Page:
Here's a Porsche 911 GT2 RS Rendering, but We Still Don't Buy the 991.2 Rumors

The rendering above uses a rather simple approach to showing us what a potential 991-generation 911 GT2 RS could look like. Since the motoring world seems to be hooked up on the Rennsport Neunelfer this month, we figured we could bring you such a pixel arrangement.
991.2 Porsche 911 GT2 RS rendering 1 photo
Photo: Porsche Exchange
However, the dual livery image (what? some people want something different from the Gulf scheme), which comes from RS2 Media, doesn't mean we agree with the rumors saying Porsche has recently tested the new GT2 RS.

You see, a set of spyshots that came in earlier this month got us all confused. Nobody was sure what's hiding under the body of the spied prototype, since the GT3 RS elements, such as the front wing air extractors, are mixed with turbocharged engine clues like the engine cover and the air outlets on the sides of the rear bumper.

We went for the wild rumor that states Porsche is taking the new (as in not Metzger anymore) 4.0-liter flat-six at the back of the 991.1 GT3 RS one step further for the 991.2 incarnation of the track-savvy machine by increasing the displacement to 4.2 liters.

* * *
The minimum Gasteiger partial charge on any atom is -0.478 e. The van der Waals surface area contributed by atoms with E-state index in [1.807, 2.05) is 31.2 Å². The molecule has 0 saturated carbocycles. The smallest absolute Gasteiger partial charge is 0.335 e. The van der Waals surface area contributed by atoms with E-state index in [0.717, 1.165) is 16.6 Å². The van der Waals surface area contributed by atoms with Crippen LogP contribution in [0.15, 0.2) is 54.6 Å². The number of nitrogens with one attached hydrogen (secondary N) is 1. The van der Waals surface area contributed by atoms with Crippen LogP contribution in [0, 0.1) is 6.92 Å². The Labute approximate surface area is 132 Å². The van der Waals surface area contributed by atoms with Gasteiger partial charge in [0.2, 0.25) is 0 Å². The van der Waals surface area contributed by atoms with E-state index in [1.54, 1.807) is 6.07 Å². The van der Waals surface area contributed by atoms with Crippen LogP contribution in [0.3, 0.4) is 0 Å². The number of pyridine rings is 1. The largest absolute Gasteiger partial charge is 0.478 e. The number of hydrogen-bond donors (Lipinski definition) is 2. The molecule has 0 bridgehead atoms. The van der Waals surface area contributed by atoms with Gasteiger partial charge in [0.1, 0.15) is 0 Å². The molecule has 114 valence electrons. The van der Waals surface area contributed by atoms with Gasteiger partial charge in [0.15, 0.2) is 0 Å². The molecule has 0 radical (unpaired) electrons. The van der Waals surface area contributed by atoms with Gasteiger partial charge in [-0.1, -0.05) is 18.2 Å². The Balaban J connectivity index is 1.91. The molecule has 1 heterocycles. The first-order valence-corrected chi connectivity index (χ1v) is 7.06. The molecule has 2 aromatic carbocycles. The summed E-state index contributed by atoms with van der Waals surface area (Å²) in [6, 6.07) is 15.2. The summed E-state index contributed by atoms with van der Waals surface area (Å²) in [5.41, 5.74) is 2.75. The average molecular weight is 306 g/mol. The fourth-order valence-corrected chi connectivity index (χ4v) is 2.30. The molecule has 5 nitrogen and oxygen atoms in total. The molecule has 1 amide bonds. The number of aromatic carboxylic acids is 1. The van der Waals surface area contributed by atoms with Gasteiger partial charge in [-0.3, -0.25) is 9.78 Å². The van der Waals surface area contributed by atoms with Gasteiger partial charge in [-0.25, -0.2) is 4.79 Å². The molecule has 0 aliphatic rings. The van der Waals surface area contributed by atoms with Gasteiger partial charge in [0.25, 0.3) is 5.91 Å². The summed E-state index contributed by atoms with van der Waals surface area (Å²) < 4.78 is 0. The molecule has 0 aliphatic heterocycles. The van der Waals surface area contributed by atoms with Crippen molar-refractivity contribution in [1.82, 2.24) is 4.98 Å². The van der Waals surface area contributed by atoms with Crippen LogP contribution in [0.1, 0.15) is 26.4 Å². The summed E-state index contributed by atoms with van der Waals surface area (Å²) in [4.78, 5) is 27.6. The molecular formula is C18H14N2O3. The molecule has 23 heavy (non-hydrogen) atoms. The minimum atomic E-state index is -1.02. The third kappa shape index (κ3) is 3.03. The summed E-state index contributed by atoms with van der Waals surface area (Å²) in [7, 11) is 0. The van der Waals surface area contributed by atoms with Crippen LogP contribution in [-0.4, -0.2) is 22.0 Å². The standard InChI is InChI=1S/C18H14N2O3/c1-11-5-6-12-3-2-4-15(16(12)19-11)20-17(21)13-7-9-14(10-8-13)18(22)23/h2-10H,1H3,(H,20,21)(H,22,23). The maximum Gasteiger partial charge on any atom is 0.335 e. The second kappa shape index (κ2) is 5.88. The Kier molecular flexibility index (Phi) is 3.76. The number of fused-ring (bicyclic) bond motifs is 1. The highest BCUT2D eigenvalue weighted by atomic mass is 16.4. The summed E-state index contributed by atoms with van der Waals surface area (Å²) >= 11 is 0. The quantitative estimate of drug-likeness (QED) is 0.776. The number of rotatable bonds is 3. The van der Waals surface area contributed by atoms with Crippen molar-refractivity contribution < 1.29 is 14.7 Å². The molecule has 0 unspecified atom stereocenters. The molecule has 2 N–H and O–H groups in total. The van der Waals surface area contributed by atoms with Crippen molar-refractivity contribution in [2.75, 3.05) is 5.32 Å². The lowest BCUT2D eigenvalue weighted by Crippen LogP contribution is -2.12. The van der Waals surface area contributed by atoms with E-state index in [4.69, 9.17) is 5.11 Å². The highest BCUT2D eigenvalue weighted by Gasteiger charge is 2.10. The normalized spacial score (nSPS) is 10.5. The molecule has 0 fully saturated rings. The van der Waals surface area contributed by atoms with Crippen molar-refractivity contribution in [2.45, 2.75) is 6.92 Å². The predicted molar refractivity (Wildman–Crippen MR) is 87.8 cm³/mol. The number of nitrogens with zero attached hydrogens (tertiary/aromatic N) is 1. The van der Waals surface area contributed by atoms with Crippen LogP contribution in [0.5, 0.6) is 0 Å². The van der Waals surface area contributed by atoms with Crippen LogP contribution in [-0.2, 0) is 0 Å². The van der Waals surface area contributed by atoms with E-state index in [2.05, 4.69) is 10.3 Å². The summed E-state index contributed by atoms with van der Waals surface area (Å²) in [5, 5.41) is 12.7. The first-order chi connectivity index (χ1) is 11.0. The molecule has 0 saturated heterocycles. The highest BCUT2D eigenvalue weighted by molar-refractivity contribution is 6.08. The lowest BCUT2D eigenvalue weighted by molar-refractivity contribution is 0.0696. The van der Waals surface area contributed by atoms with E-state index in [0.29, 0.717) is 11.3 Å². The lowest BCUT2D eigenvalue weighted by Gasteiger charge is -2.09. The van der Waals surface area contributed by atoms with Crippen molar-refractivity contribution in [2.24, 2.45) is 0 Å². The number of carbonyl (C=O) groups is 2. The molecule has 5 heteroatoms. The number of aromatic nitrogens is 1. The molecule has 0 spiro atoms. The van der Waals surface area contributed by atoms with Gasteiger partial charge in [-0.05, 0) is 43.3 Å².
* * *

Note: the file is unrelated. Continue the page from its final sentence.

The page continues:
Nevertheless, there's another camp talking about the spied 911 being a test car for the new GT2 RS. We don't buy that and there are multiple reasons for us dismissing the rumor.

First of all, it wouldn't make sense for the RS version to be tested before the "standard" GT2 showed up as a prototype - this is where we get to the painful uncertainty surrounding the fate of the GT2 badge altogether, as we still have no official confirmation on this being carried over to the 911 generation. For one thing, the GT2 racing class that determined the carmaker to bring this badge to the road with the 993 generation ceased to exist after the 997 GT2 RS was launched - the class has been replaced by the GTE category.

Then there's the time frame - the GT2 RS should come closer to the end of the 991.2 generation's life cycle, not now, when we haven't even seen the mid-cycle boost touching the "regular" GT3, for instance.

After going through all the details above, we can't help but wonder how amusing this talk is for Porsche's GT division.
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About the author: Andrei Tutu
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In his quest to bring you the most impressive automotive creations, Andrei relies on learning as a superpower. There's quite a bit of room in the garage that is this aficionado's heart, so factory-condition classics and widebody contraptions with turbos poking through the hood can peacefully coexist.
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